The principal feature is that the beams project substantially into contact with the upper column, so that their ends rest directly overrthe vertical wall of the cylindrical joint. Consequently there is no shearing strain exerted by the beams on the platform itself. This is an advantage over such prior constructions as I am acquainted with for the reason that they require a vertical wall outside the upper column above the platform, and this wall prevents the beam being rested directly over the Vmaterial of the cylindrical portion of the joint, and
consequently necessitates the resting of the end of the beam on the platform beyond the circumference of this cylindrical portion. This in the ordinary forms of beams exerts a shearing and bending strain o-n the platform which must be resisted by much more metal than is the case with a direct thrust as is the case with my invention. It will be seen therefore that this result is secured by having the entire socket located below the platform and having it provided with a socket for the upper column also located below the platform.
It will be seen that all the holes necessary for bolts or screws, are made in the platform and none need be made in the body of the column. Thus a material source of weakness is completely avoided and another one is avoided by reason of the fact that no screw threads are to be cut on the column for the flange joint. This socket is preferable to a connection made with flanges and pintles as the column suffers no loss of strength at the joint. Another advantage is that the joint can be inspected very readily at t-he building and the size of all its parts measured before it is erected, as no part of it is built into the column during construction. The end of the frame also can be brought up against the column.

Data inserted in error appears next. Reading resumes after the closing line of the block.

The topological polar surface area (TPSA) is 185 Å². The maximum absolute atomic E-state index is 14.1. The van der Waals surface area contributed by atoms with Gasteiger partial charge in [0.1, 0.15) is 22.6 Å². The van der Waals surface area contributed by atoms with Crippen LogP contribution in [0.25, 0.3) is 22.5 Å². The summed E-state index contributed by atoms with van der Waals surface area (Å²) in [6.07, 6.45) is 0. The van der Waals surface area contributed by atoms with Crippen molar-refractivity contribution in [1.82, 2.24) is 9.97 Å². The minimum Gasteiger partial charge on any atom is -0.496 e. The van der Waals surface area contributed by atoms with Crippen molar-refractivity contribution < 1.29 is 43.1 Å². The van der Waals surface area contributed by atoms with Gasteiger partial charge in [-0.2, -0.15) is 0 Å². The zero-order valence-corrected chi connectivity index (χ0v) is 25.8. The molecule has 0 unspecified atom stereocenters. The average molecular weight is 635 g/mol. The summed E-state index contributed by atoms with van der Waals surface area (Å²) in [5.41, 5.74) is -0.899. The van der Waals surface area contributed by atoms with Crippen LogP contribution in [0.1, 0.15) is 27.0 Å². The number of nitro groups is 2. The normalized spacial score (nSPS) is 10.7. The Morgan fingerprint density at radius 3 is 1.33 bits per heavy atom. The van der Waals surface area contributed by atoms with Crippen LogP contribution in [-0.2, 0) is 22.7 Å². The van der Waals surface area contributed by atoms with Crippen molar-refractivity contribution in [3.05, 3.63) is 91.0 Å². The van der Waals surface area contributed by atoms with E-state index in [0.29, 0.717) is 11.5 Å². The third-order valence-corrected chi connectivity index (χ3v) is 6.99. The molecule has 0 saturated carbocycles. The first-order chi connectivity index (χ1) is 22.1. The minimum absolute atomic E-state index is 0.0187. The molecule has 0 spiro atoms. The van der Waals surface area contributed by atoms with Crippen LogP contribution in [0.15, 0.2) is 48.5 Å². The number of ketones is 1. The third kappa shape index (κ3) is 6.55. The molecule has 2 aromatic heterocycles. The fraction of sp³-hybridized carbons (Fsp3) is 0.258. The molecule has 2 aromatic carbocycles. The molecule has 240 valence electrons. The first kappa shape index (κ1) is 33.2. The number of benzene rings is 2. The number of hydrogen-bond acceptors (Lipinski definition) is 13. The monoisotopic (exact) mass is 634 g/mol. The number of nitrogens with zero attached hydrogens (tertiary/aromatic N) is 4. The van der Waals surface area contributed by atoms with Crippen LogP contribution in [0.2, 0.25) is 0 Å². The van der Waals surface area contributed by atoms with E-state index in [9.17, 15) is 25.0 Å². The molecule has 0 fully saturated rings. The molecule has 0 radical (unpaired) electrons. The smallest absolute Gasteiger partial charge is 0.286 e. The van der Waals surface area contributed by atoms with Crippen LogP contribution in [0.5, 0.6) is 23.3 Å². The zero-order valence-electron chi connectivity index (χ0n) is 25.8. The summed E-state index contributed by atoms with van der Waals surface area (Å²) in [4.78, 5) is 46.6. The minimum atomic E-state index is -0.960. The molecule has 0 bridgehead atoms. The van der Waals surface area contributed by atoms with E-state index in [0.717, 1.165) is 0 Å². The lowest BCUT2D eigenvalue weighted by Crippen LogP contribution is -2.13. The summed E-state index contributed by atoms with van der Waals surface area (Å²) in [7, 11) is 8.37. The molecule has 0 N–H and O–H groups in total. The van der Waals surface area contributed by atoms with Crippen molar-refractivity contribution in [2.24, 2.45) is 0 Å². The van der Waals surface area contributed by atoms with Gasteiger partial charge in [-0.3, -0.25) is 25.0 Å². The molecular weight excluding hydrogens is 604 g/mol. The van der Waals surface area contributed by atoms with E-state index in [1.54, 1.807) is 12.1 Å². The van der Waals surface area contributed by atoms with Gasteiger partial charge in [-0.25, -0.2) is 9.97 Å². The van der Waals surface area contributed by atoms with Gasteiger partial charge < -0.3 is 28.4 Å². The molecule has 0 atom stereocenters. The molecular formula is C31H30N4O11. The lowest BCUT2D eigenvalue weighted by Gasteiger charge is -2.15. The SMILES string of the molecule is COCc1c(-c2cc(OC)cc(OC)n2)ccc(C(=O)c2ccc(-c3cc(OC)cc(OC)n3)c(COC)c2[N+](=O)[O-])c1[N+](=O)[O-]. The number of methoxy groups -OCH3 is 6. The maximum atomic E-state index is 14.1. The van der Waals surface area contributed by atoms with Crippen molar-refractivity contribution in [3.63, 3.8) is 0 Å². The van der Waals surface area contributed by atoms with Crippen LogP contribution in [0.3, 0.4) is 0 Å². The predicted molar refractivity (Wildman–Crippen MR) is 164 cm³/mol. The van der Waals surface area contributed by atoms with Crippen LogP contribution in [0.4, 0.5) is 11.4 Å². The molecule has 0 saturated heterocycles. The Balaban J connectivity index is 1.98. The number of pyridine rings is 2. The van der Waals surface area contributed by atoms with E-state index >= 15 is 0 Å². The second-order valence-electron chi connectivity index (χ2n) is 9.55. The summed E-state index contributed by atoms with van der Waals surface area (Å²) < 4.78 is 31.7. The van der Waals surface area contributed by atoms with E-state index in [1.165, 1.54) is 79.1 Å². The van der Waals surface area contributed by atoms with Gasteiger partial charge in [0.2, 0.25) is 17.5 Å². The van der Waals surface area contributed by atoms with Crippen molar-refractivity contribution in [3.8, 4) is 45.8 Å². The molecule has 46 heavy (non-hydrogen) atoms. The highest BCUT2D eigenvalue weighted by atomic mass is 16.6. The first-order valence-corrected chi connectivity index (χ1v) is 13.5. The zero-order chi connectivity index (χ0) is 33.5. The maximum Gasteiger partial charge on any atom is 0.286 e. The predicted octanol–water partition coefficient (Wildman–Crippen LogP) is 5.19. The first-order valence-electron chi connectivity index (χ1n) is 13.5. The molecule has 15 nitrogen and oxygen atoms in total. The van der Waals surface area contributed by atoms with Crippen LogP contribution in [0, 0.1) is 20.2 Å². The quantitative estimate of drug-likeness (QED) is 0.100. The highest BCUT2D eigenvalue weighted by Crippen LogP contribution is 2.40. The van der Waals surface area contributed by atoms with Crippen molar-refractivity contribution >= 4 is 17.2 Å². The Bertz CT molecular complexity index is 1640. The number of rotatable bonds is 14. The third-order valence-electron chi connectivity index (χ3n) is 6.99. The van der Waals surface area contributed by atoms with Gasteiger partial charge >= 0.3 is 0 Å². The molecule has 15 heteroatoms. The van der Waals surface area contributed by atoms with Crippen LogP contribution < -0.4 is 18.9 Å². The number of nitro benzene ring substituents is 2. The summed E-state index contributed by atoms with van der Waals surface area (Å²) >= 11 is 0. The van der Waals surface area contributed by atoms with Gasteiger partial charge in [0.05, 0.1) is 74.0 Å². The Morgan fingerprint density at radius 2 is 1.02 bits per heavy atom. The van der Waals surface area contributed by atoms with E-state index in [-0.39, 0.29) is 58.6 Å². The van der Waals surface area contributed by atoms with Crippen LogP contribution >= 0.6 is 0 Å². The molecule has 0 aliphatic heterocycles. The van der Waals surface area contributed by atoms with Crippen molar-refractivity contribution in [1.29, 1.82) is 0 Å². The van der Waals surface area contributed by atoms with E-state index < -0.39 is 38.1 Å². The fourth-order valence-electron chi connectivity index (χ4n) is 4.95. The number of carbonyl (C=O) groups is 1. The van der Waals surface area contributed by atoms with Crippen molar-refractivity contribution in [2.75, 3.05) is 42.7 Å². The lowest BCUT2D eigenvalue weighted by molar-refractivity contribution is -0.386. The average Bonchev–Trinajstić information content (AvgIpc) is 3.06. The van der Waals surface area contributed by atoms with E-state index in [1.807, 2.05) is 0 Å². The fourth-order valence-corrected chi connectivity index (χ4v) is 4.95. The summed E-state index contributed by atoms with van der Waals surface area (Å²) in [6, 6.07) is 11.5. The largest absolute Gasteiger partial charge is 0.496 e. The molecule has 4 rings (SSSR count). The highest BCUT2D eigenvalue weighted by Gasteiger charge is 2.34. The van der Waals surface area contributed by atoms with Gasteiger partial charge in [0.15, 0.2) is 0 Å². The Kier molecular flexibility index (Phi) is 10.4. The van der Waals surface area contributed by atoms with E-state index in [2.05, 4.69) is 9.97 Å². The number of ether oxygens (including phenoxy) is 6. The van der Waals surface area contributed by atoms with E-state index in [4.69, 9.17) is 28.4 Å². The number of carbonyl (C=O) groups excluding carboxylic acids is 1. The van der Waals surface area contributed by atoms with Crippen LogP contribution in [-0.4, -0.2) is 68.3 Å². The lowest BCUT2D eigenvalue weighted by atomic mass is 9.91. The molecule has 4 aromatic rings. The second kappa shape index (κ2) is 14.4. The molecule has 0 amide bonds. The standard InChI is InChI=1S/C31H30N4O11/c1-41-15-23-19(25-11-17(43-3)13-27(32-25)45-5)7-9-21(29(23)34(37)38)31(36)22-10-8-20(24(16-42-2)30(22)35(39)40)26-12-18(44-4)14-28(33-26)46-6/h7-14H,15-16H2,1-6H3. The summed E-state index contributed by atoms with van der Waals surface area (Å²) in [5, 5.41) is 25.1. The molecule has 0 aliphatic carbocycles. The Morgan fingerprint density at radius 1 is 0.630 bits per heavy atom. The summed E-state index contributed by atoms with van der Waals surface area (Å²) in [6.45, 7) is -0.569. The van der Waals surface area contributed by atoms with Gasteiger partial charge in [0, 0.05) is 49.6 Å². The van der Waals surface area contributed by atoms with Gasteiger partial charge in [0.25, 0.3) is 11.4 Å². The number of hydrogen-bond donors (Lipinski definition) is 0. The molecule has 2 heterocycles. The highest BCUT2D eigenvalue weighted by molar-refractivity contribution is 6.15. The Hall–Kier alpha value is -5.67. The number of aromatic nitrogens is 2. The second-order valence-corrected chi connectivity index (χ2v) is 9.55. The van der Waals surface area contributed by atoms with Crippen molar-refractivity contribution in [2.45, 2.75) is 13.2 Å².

Although I have illustrated and described a preferred form of the invention, I am aware that many modifications can be made in the same by any person skilled in the art without departing from the scope of the invention as expressed in the claim. Therefore I do not wish to be limited to the details of construction herein shown and described, but
That I do claim is The combination with a lower Column, of a socket piece having aA cylindrical body provided with a concentric downwardly opening socket fitting' the top of said column, a diaphragm about mid Yay between the top and bottom of the socket piece resting on the top of said column, and an up wardly opening cylindrical socket of substantially the same size as the lower socket, whereby it has cylindrical vertical wallsI bounding both sockets and integral with the diaphragm, said walls extending from the bottom of the socket piece materially above the diaphragm in the form of a uniform hollow cylinder, said socket piece being provided with a horizontal platform flush with its top and integral therewith, triangular webs extending from a point just below the diaphragm up to the platform and integral with bot-h and having their widest dimension at the top, an upper column projecting about half way to the bottom of the socket piece and resting on said diaphragm, and beams resting on the top of said platform entirely above the socket piece and having their ends substantially in Contact with the upper column and directly over the entire thickness of the vertical walls of the socket piece.
In testimony whereof I have hereunto set my hand, in the presence of two subseribingwitnesses.
RALPH H. BROVN. lVitnesses.
J. Emma HALL, ALBERT E. FAY.
Copies of this patent may bc obtained for five cents each, by addressing the Commissioner of Patents,
|Citing Patent||Filing date||Publication date||Applicant||Title|
|US3058264 *||Jan 30, 1958||Oct 16, 1962||Giovanni Varlonga||Supporting structure for buildings|
|US3157252 *||Jul 13, 1960||Nov 17, 1964||Philip Tucker Frank||Base bracket for shelves|
|US5879042 *||Oct 20, 1995||Mar 9, 1999||Daimlerchrysler Corporation||Couplers for car body parts|
|US8297023 *||Nov 23, 2009||Oct 30, 2012||William M Collins||Stackable column assemblies and methods of construction|
|US20080053020 *||Aug 30, 2006||Mar 6, 2008||Collins William M||Stackable column assembly and method of construction|
|US20100071305 *||Nov 23, 2009||Mar 25, 2010||Collins William M||Stackable column assemblies and methods of construction|
|U.S. Classification||403/169, 403/199, 248/357, 403/305, 403/268|